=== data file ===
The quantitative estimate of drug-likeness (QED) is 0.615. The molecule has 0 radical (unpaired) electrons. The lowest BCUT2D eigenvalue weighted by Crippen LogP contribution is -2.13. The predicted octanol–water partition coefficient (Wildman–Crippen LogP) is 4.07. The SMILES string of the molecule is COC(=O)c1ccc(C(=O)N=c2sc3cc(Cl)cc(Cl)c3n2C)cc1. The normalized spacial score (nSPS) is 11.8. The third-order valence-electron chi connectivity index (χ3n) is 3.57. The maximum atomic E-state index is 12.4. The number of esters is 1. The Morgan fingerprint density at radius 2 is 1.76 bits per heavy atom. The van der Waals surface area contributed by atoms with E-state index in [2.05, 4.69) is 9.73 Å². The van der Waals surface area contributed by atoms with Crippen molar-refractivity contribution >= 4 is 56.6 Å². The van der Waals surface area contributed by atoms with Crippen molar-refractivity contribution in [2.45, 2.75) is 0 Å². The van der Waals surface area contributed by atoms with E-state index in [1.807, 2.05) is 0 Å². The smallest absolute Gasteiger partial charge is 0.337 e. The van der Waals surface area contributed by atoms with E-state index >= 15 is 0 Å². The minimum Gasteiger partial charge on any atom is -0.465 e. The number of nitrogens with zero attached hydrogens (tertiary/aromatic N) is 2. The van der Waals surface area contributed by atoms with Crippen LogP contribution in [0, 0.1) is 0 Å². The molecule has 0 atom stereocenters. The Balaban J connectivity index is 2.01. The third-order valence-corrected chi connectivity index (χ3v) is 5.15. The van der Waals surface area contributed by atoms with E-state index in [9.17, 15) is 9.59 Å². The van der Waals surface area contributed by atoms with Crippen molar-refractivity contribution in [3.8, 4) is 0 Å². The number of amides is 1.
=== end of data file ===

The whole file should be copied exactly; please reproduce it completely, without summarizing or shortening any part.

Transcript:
The quantitative estimate of drug-likeness (QED) is 0.615. The molecule has 0 radical (unpaired) electrons. The lowest BCUT2D eigenvalue weighted by Crippen LogP contribution is -2.13. The predicted octanol–water partition coefficient (Wildman–Crippen LogP) is 4.07. The SMILES string of the molecule is COC(=O)c1ccc(C(=O)N=c2sc3cc(Cl)cc(Cl)c3n2C)cc1. The normalized spacial score (nSPS) is 11.8. The third-order valence-electron chi connectivity index (χ3n) is 3.57. The maximum atomic E-state index is 12.4. The number of esters is 1. The Morgan fingerprint density at radius 2 is 1.76 bits per heavy atom. The van der Waals surface area contributed by atoms with E-state index in [2.05, 4.69) is 9.73 Å². The van der Waals surface area contributed by atoms with Crippen molar-refractivity contribution >= 4 is 56.6 Å². The van der Waals surface area contributed by atoms with Crippen molar-refractivity contribution in [2.45, 2.75) is 0 Å². The van der Waals surface area contributed by atoms with E-state index in [1.807, 2.05) is 0 Å². The smallest absolute Gasteiger partial charge is 0.337 e. The van der Waals surface area contributed by atoms with E-state index >= 15 is 0 Å². The minimum Gasteiger partial charge on any atom is -0.465 e. The number of nitrogens with zero attached hydrogens (tertiary/aromatic N) is 2. The van der Waals surface area contributed by atoms with Crippen LogP contribution in [0, 0.1) is 0 Å². The molecule has 0 atom stereocenters. The Balaban J connectivity index is 2.01. The third-order valence-corrected chi connectivity index (χ3v) is 5.15. The van der Waals surface area contributed by atoms with E-state index in [9.17, 15) is 9.59 Å². The van der Waals surface area contributed by atoms with Crippen molar-refractivity contribution in [3.8, 4) is 0 Å². The number of amides is 1.